By Holly Gleason
Kacey Musgraves knows the value of family. At the 50th Anniversary of the Academy of Country Music Awards telecast from AT+T Texas Stadium this spring, the critical catnip songwriter arrived looking like a high-gloss Loretta Lynn on her grandfather’s arm. The spangle ’n’ rhinestone-encrusted pair not only spoke — without saying the first word — to the power of the Same Trailer, Different Park and Pageant Material creator’s roots, it showed that her small-town reality hasn’t been lost in the whirl of big time showbiz.
Just as tangibly, Musgraves opens “This Town” (from this year’s Pageant Material) with her grandmother recounting the kind of crazy small-town story that is usually met more with a “bless their hearts …” than a caustic, eye-rolling “can you believe…?” And it’s not even nostalgia, so much as giving people a window into her world.
“One of the things we always liked to do with her was get her going on her stories about work,” Musgraves, tucking a loose strand of her low-rise bouffant hair behind her ear, says with a broad smile. “She always worked in an ER as a nurse, always, as long as I can remember. She was a really tough woman, so she always had the craziest stories.
“She was just the telling the story, and I hit the record on my phone,” Musgraves continues. “I thought, ‘I might want to hear this some day.’ I didn’t even have a reason or a thought behind it, other than this is a good story. She didn’t know she was being recorded, she never knew. Then, after the song was tracked, I really wanted some kind of vibe — almost like a front porch story or like a TV on in the background. So it ended up being perfect …”
Her smile grows even brighter. Then she adds, “We called her Meemaw by the way. That was my Meemaw.”
MeeMaw. Yup, that’s Musgraves. That’s what’s important to her.
Never mind that the young woman who was born and raised in Golden, Texas brought home two Grammys for Country Song for “Merry Go Round” and Country Album for Same Trailer, Different Park — and has picked up another Best Country Album Grammy nomination for Pageant Material since this interview. As she sings in Pageant Material’s “Dimestore Cowgirl,” she’s done things most people never dream of, but remains more interested and intrigued by the things she was raised on.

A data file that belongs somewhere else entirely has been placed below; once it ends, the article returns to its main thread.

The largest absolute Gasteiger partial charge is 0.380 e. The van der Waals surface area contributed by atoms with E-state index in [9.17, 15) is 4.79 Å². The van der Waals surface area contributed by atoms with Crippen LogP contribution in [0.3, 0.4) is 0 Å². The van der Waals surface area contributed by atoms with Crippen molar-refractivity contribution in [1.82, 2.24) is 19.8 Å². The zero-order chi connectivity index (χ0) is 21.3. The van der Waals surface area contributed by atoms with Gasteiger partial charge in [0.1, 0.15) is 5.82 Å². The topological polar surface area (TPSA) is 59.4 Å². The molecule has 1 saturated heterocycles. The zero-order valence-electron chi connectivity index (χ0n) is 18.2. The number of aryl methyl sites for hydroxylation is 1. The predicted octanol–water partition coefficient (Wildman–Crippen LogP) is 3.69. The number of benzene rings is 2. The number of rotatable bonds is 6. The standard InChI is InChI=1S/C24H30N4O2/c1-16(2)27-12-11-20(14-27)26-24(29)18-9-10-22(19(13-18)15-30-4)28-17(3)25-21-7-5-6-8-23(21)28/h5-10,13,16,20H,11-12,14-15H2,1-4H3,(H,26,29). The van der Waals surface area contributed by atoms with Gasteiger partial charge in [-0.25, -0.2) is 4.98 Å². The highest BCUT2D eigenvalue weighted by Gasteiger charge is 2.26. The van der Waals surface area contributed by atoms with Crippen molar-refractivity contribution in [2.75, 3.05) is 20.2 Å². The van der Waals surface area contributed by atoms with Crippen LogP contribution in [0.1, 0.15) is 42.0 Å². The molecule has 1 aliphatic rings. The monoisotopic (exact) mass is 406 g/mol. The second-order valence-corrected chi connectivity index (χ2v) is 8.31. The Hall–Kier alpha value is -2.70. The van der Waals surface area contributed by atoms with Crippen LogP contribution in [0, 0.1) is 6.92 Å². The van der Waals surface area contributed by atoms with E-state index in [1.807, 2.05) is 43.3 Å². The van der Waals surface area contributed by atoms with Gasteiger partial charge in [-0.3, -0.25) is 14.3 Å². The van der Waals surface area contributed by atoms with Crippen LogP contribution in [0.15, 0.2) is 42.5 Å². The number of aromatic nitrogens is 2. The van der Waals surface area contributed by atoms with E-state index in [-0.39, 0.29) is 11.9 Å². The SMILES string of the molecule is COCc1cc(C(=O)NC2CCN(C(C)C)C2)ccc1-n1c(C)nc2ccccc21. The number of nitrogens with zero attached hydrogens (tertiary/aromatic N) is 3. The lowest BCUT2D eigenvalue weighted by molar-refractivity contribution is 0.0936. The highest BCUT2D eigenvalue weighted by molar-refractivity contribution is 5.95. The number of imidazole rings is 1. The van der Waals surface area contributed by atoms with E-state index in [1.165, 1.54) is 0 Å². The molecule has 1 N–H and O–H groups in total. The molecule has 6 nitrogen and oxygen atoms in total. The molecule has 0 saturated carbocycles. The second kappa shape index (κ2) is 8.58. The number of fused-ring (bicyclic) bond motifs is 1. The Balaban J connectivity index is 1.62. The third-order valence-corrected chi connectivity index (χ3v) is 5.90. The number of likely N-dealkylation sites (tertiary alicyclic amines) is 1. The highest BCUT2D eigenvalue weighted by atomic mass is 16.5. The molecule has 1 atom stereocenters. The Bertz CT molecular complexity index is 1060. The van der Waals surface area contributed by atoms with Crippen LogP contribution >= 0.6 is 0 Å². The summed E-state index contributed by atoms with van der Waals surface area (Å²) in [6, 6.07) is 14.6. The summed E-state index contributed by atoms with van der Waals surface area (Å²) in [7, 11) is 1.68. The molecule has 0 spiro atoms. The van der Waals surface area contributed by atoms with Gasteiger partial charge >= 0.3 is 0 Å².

“Slept in a room with the ghost of Gram Parsons
Drank some wine I can’t afford
Went to San Antonio to the Riverwalk and the rodeo
Seen the white cliffs of Dover from the shore …”
“Dimestore Cowgirl” is a perky, acoustic-driven mid-tempo number that serves as both travelogue for a young 20-something living her wildest dreams and a way of measuring benchmarks of outward success, which provide a clear contrast with the things that truly matter to her. Beyond the lyrical name-check of having her picture made with Willie Nelson, she has also written about and sung to Americana songwriting icon John Prine, toured with Katy Perry and taken her own small town tinsel and band tricks “Country & Western Rhinestone Revue” across America, including two sold-out nights at Nashville’s historic Ryman Auditorium.
For all that, though, the almost wide-eyed “Dimestore Cowgirl” finds its heart in the bridge, which declares, “I’m happy with what I got, cause what I got is all I need/ Just cause it don’t cost a lot, don’t cost a lot, don’t mean it’s cheap …”
Over the last three years, Musgraves has dominated the outside-the-mainstream mainstream conversation by plying a slightly hippie, total tolerance tone in her lyrics — and her life. If she stands up — and she does — it’s for the outsiders being picked on, whether it’s the love-who-you-will, smoke-what-you-like “Follow Your Arrow,” the trash-talking waitress who wants to get out of town “Blowin’ Smoke” or the can’t-outrun-the-gossip Golden Rule of “This Town.”
She laughs, tucking a black gabardine jumpsuit leg beneath her. Mugraves has no interest in being “Kacey the Preacher,” and explains, “because I am a young female who speaks her mind, that might empower someone, maybe not the specific ideas, although those might, too. I had a journalist the other day say. ‘Why are you such a feminist?’ and I was like, ‘I’m not a feminist, I’m a humanist.’